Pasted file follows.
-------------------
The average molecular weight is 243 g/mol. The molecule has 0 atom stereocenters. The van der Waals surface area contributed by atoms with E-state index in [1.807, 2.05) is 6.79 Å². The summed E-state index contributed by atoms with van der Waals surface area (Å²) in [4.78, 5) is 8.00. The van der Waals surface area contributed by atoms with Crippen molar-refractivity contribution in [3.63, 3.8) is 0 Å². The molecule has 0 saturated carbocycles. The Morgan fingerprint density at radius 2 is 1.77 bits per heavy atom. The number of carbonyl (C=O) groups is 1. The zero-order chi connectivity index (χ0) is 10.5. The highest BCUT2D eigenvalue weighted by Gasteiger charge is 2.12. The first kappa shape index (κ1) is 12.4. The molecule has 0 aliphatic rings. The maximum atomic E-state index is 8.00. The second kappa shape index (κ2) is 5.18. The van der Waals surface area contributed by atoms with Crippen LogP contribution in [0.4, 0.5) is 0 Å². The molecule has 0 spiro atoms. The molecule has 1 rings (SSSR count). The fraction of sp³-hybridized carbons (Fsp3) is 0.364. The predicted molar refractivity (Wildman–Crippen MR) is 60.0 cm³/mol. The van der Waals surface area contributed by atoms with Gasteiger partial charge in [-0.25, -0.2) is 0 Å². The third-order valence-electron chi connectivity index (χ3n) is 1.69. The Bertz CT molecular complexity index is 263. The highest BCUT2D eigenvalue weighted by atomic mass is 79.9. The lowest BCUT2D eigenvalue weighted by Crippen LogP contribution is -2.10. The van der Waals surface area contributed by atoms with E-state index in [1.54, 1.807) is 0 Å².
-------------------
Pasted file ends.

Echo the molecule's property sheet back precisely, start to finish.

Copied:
The average molecular weight is 243 g/mol. The molecule has 0 atom stereocenters. The van der Waals surface area contributed by atoms with E-state index in [1.807, 2.05) is 6.79 Å². The summed E-state index contributed by atoms with van der Waals surface area (Å²) in [4.78, 5) is 8.00. The van der Waals surface area contributed by atoms with Crippen molar-refractivity contribution in [3.63, 3.8) is 0 Å². The molecule has 0 saturated carbocycles. The Morgan fingerprint density at radius 2 is 1.77 bits per heavy atom. The number of carbonyl (C=O) groups is 1. The zero-order chi connectivity index (χ0) is 10.5. The highest BCUT2D eigenvalue weighted by Gasteiger charge is 2.12. The first kappa shape index (κ1) is 12.4. The molecule has 0 aliphatic rings. The maximum atomic E-state index is 8.00. The second kappa shape index (κ2) is 5.18. The van der Waals surface area contributed by atoms with Crippen LogP contribution in [0.4, 0.5) is 0 Å². The molecule has 0 spiro atoms. The molecule has 1 rings (SSSR count). The fraction of sp³-hybridized carbons (Fsp3) is 0.364. The predicted molar refractivity (Wildman–Crippen MR) is 60.0 cm³/mol. The van der Waals surface area contributed by atoms with Gasteiger partial charge in [-0.25, -0.2) is 0 Å². The third-order valence-electron chi connectivity index (χ3n) is 1.69. The Bertz CT molecular complexity index is 263. The highest BCUT2D eigenvalue weighted by atomic mass is 79.9. The lowest BCUT2D eigenvalue weighted by Crippen LogP contribution is -2.10. The van der Waals surface area contributed by atoms with E-state index in [1.54, 1.807) is 0 Å².